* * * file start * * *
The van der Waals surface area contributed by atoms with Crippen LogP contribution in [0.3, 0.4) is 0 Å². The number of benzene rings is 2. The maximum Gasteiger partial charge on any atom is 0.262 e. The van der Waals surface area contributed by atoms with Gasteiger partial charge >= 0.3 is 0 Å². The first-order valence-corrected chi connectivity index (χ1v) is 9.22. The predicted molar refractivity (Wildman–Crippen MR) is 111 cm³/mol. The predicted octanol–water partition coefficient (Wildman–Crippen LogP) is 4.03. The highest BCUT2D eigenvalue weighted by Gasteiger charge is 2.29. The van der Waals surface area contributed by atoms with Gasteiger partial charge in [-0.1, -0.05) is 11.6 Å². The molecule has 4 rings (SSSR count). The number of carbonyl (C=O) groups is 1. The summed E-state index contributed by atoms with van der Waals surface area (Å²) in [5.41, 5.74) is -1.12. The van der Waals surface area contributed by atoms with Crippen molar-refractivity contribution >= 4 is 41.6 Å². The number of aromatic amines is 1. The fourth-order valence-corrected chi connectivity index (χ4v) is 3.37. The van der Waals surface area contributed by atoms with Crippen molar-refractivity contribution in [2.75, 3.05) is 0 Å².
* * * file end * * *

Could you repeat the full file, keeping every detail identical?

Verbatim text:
The van der Waals surface area contributed by atoms with Crippen LogP contribution in [0.3, 0.4) is 0 Å². The number of benzene rings is 2. The maximum Gasteiger partial charge on any atom is 0.262 e. The van der Waals surface area contributed by atoms with Gasteiger partial charge >= 0.3 is 0 Å². The first-order valence-corrected chi connectivity index (χ1v) is 9.22. The predicted molar refractivity (Wildman–Crippen MR) is 111 cm³/mol. The predicted octanol–water partition coefficient (Wildman–Crippen LogP) is 4.03. The highest BCUT2D eigenvalue weighted by Gasteiger charge is 2.29. The van der Waals surface area contributed by atoms with Gasteiger partial charge in [-0.1, -0.05) is 11.6 Å². The molecule has 4 rings (SSSR count). The number of carbonyl (C=O) groups is 1. The summed E-state index contributed by atoms with van der Waals surface area (Å²) in [5.41, 5.74) is -1.12. The van der Waals surface area contributed by atoms with Crippen molar-refractivity contribution >= 4 is 41.6 Å². The number of aromatic amines is 1. The fourth-order valence-corrected chi connectivity index (χ4v) is 3.37. The van der Waals surface area contributed by atoms with Crippen molar-refractivity contribution in [2.75, 3.05) is 0 Å².